Chase has some issues with an unseen father and lets off steam in the early minutes of the film about him and his dirt poor home - steam which dissipates into the atmosphere and bears no further relevance to the plot, apart from the need to fill the Essex with whale oil, whatever the cost. Chase also wants to be someone; a big shot. His beautiful wife, pregnant with a child he will not see until his return, just wants her beloved Owen, a family, and to be happy.  

In fact, it is true that Chase came back to a 14 month old daughter he had never clapped eyes on. His marriage also ended and eventually he succumbed to severe mental illness. With old Tom Nickerson in place as storyteller, his younger self is free to be the innocent on board and the means by which all the wonder and disgust of whaling is channeled to the audience.

These are extraordinary set pieces full of dizzying movement and sound, and proof that the moment when CGI is utterly photo realistic is not far away. They reconstruct with great power a way of life that depended on skill, courage, and an intimacy with the natural world I can only guess at.

The poor souls who survived the Essex being “stoved by a whale” were adrift so long before rescue, the filmmakers seem to have panicked that here was a section of story with precious little action. Hence the whale turns out to have obligingly followed them and launches another murderous attack on their small boats. It seems this never happened either. A braver version of the Essex story might have dwelt longer and with more artistry on what it means to be abandoned without any apparent hope.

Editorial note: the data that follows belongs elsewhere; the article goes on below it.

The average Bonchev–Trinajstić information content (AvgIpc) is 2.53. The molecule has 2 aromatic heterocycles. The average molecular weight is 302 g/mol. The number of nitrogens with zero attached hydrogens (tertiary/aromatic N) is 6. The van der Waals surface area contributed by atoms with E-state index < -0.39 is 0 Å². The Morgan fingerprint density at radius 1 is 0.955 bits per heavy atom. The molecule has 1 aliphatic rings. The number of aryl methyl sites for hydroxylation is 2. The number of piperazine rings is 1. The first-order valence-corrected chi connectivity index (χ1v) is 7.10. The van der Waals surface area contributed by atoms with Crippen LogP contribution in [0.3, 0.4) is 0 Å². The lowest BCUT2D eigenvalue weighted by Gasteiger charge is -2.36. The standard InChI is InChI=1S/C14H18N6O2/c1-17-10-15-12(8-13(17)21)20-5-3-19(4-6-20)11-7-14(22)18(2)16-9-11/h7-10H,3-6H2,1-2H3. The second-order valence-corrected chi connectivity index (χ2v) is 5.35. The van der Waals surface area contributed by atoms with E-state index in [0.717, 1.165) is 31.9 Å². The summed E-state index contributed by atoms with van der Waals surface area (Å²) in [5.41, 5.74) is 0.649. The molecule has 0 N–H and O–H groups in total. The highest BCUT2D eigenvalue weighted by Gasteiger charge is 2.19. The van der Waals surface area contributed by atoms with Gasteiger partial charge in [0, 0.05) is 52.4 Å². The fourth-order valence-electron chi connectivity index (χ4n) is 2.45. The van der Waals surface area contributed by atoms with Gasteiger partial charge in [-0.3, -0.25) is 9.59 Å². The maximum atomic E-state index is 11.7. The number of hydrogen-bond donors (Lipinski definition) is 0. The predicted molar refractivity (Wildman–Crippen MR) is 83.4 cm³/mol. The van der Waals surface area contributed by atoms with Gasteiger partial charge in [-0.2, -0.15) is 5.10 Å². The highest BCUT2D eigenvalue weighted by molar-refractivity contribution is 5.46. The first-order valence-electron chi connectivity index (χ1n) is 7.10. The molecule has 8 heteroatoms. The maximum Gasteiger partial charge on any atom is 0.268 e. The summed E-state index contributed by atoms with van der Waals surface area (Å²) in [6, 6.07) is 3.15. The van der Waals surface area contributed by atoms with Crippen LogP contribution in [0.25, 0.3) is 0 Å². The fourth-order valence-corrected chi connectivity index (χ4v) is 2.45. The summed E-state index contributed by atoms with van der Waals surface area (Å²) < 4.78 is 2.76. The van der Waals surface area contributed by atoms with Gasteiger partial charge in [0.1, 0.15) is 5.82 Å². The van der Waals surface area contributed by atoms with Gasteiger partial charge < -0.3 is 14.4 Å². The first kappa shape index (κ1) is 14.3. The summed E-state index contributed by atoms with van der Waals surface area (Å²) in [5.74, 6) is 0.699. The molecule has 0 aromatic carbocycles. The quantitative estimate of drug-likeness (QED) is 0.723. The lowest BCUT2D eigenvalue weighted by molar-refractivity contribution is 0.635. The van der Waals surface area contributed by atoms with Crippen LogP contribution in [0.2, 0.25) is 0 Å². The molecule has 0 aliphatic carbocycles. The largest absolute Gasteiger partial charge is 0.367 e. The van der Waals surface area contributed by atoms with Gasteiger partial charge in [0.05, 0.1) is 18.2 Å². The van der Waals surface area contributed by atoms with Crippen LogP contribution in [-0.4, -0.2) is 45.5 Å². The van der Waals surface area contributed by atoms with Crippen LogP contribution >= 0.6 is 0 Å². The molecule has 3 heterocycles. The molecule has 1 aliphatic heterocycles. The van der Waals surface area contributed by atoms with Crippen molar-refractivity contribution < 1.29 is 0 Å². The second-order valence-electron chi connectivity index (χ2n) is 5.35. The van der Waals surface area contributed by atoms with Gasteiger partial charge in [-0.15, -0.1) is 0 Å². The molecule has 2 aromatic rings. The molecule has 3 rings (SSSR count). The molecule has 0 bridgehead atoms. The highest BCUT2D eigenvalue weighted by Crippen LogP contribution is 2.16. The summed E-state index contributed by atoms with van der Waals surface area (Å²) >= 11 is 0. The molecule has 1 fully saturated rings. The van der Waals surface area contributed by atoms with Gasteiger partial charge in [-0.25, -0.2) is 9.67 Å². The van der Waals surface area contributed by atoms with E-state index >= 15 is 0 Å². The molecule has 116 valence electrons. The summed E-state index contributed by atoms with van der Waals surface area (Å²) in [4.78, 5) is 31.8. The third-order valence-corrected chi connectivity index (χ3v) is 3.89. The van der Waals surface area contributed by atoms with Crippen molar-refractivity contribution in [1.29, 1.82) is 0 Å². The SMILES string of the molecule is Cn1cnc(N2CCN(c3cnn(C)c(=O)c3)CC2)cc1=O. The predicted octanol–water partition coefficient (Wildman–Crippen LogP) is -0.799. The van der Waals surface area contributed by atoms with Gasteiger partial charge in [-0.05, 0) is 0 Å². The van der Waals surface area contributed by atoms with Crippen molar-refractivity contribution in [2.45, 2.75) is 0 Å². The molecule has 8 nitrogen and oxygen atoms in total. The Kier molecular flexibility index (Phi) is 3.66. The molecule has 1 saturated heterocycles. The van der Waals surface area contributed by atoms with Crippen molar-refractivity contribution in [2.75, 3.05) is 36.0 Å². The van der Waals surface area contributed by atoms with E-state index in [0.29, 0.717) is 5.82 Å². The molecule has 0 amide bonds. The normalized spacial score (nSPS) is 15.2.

Perhaps the ambition of the recent TV movie The Whale should have been fused with the budget of In the Heart of the Sea. All the performances from the likes of Chris Hemsworth, Ben Whishaw and Cillian Murphy are rock solid but none of them stand out, and had the script stayed more loyal to history there would have been more scope to concentrate on character. 

The phrase ‘based on true events’ with which this and many other films begin is an increasingly troubling one. It is meaningless because we have no idea how firm the foundation is, and also because we don’t look to drama for objective truth. But when true events clash, as they all too frequently do, with the desires of writers and directors to make something that won’t let you go, something that is accessible and busts the block, the result can all too easily be doubt about accuracy and honesty, and doubt is the sworn enemy of engagement.

If you go to In the Heart of the Sea expecting insight then you are likely to be disappointed. If you go expecting an extraordinary spectacle of gob smacking sights and the unthinkable made real, then you will have plenty to keep you occupied. Two hours passed very quickly and I would heartily recommend the film. For my part I wish the enormously gifted director Ron Howard had made a new adaptation of Moby Dick. The question, “Monsters! Are they real?” has never felt more relevant.

In the Heart of the Sea is now showing at FACT, buy your tickets here.